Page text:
In a historic move, France has become the first country outside the USA, and the first country with a centrally-organised, reimbursable health system, to approve no-expense pre-exposure prophylaxis (PrEP) for people who need it.
The French Minister of Health, Marisol Touraine, announced today that PrEP would be available from mid-December, and reimbursable through the French health system from the beginning of January.
The positive recommendation for Truvada (tenofovir/emtricitabine) comes via a uniquely French health measure called a Recommendation of Temporary Use (Recommandation Temporaire d'Utilisation – RTU). This provides for drugs to be made available to people in urgent need on an ‘off-label’ basis, i.e. without a full Marketing Authorisation. RTUs are used for drugs that already have Marketing Authorisation for other uses – in this case, for HIV treatment.
Mme. Touraine said: “I am in favour of the RTU, which should take effect in the first two weeks of December.
"Given the level of efficacy of this approach, which has been recognised by all national and international scientific experts in the battle against HIV/AIDS, I take the financial responsibility for this treatment, which can contribute to complete our global strategy against HIV and AIDS, so it can be available without financial restriction.”
She added, however: "We can never say often enough that condoms are the best protection against HIV and other STIs…PrEP does not stop other STIs and, as a medicine, is not without adverse events.”
PrEP will therefore be available under the RTU “to individuals who cannot, for diverse reasons, use condoms systematically and who belong to groups where HIV incidence is very high.”
PrEP prescribing will only be available from HIV specialist physicians within a hospital clinic or HIV testing site, and will include counselling and follow-up.
PrEP will be offered as two alternative regimens: daily Truvada for anyone assessed as needing it, but also intermittent PrEP as studied in the Ipergay trial for MSM who have frequent condomless sex and do not have chronic hepatitis B infection. The Ipergay regimen consists of a double dose of Truvada 2-24 hours before sex plus one dose on each of the following two days afterwards, to be continued if condomless sex is continued. The French medicines agency ANSM, who complied to evidence dossier submitted to the Department of Health, comment that the Ipergay did not establish the effectiveness of intermittent PrEP in women (or trans men) or in MSM who have condomless sex only occasionally, and specifically warns against intermittent PrEP in people with chronic hepatitis B as this could cause drug resistance.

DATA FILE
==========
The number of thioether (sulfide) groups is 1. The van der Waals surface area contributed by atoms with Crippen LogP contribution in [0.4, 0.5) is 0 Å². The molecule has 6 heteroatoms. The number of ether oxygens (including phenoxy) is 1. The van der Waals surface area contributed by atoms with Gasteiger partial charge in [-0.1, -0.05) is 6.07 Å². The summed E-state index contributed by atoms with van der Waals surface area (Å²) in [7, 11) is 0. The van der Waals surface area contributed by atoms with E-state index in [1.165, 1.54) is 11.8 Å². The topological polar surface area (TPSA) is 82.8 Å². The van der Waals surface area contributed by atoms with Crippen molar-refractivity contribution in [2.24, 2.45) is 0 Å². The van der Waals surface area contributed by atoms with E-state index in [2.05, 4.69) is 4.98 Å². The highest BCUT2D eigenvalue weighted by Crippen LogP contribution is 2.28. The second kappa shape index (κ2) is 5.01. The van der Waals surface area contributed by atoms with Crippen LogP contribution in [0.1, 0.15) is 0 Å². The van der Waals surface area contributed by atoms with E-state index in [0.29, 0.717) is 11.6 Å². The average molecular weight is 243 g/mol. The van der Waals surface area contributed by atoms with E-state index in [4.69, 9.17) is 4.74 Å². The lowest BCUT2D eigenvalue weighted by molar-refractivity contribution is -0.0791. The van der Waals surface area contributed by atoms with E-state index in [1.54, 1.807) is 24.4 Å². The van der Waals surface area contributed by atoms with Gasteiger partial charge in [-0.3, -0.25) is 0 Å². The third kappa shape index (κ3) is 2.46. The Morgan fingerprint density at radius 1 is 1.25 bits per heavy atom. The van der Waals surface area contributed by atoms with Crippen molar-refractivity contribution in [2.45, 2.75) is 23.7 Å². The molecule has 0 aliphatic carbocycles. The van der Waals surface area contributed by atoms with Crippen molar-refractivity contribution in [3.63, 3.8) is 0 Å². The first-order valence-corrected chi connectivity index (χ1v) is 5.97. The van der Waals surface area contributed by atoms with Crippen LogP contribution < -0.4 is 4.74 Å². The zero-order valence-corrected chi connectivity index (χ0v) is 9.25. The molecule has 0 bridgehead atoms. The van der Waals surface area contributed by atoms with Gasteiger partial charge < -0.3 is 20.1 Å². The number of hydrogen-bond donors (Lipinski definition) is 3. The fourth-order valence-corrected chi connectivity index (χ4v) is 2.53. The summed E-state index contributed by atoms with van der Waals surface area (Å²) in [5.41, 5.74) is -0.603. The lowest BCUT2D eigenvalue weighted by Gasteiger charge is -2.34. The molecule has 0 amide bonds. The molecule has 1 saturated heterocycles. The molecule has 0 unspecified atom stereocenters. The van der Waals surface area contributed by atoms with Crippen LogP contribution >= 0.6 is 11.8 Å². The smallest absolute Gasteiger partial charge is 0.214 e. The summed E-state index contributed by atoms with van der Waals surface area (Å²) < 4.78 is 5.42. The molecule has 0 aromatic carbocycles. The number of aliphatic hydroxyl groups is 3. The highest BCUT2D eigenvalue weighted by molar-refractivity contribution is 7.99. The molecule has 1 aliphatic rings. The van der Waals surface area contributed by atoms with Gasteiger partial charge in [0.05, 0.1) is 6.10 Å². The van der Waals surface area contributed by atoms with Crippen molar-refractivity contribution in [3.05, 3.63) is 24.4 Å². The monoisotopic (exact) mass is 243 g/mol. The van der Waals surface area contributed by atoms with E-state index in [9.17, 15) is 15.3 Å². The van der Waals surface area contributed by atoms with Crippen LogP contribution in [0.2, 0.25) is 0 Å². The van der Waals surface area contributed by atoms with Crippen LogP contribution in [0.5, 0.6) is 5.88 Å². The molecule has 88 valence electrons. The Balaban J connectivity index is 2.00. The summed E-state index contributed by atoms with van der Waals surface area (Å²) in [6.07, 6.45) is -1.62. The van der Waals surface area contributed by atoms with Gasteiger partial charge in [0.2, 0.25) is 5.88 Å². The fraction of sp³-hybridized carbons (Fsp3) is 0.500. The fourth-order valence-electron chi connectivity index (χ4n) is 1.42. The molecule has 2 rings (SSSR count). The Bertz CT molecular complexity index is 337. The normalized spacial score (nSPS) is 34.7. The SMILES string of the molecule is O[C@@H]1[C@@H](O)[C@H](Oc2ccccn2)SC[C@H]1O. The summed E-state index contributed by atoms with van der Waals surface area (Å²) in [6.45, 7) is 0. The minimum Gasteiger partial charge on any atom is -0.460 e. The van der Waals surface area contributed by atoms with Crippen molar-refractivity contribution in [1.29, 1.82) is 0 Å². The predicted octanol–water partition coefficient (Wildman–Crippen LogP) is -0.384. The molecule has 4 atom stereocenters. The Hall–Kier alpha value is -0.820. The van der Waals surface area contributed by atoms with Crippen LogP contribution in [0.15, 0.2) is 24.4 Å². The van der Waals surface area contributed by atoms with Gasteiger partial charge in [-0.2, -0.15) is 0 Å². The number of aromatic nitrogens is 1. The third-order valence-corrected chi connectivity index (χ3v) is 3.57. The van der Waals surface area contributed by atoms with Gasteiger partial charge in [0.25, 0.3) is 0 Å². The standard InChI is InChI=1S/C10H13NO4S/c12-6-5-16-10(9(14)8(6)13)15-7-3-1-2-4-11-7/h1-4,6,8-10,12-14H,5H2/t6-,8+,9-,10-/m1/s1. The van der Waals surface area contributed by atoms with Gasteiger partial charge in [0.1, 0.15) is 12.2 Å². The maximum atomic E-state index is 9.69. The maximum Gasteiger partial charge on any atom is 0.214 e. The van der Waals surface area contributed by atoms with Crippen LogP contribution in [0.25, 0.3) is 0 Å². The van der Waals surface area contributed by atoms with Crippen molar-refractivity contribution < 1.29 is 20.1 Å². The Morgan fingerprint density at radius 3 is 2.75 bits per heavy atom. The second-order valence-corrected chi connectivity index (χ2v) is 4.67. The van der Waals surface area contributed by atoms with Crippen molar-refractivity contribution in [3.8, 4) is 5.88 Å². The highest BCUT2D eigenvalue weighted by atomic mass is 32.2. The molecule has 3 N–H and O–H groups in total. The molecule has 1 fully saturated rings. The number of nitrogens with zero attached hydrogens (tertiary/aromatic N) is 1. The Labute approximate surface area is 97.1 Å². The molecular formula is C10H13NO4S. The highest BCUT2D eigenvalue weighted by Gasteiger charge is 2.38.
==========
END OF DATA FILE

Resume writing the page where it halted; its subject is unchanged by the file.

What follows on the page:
Mme Touraine praised the work of the French National HIV Research Organisation ANRS “who had the courage to implement these trials and also the NGOs. Particularly AIDES, which has promoted this tool in the public debate.”
Bruno Spire of ANRS is one of the Principal Investigators of the Ipergay study, whose finding of 86% efficacy for PrEP, along with the PROUD study, helped convince many that PrEP could be an effective public health tool. He told aidsmap.com: "This victory is due to the alliance between the French researchers and the HIV community-based movement; Ipergay was an excellent example of doing research not for people, but with people."
Jean-François Delfraissy, the Director of ANRS, said: “Marisol Touraine’s decision is of huge significance. It will enable everyone – health professionals, non-profit organisations, municipal authorities, researchers – to work together towards…eradication of HIV. This decision should now open the way for the authorisation of PrEP in other European countries.”
He said that implementation research would be conducted into the efficacy of PrEP projects set up in target populations and that PrEP would also be assessed in other vulnerable populations, notably women.
Aurélien Beaucamp, President of AIDES, commented that the decision was the culmination of three years of hard work by AIDES, who first proposed an RTU in January 2013, when the Ipergay study had already been running for a year.
“It’s very satisfying to see this initiative succeed,” he said. “This means that very soon we will be able to help people across France who need a new prevention tool for their lifestyle. PrEP must be part of an overall strategy to cut the chain of transmission.
“Everyone has a contribution to make to ending the HIV epidemic, including effectively-treated people with HIV who no longer transmit. However only 52% of HIV-positive people in France have an undetectable viral load: many efforts are needed still in France and internationally: and thanks to PrEP we will be better armed to fight the epidemic.”